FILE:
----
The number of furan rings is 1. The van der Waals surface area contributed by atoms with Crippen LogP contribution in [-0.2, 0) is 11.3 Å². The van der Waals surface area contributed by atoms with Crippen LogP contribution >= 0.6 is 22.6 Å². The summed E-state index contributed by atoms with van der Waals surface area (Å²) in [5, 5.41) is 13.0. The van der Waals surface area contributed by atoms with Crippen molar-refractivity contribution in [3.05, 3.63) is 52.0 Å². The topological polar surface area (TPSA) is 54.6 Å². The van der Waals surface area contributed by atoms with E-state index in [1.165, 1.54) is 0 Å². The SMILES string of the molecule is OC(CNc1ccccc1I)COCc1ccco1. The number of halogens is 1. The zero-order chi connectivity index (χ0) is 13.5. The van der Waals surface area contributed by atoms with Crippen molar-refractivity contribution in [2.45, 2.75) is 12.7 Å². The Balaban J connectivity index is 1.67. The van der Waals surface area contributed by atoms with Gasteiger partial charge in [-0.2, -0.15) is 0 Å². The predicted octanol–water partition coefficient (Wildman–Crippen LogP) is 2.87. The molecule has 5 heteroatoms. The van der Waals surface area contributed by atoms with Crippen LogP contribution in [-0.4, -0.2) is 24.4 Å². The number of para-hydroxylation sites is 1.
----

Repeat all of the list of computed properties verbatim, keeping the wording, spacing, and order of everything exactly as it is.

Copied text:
The number of furan rings is 1. The van der Waals surface area contributed by atoms with Crippen LogP contribution in [-0.2, 0) is 11.3 Å². The van der Waals surface area contributed by atoms with Crippen LogP contribution >= 0.6 is 22.6 Å². The summed E-state index contributed by atoms with van der Waals surface area (Å²) in [5, 5.41) is 13.0. The van der Waals surface area contributed by atoms with Crippen molar-refractivity contribution in [3.05, 3.63) is 52.0 Å². The topological polar surface area (TPSA) is 54.6 Å². The van der Waals surface area contributed by atoms with E-state index in [1.165, 1.54) is 0 Å². The SMILES string of the molecule is OC(CNc1ccccc1I)COCc1ccco1. The number of halogens is 1. The zero-order chi connectivity index (χ0) is 13.5. The van der Waals surface area contributed by atoms with Crippen molar-refractivity contribution in [2.45, 2.75) is 12.7 Å². The Balaban J connectivity index is 1.67. The van der Waals surface area contributed by atoms with Gasteiger partial charge in [-0.2, -0.15) is 0 Å². The predicted octanol–water partition coefficient (Wildman–Crippen LogP) is 2.87. The molecule has 5 heteroatoms. The van der Waals surface area contributed by atoms with Crippen LogP contribution in [-0.4, -0.2) is 24.4 Å². The number of para-hydroxylation sites is 1.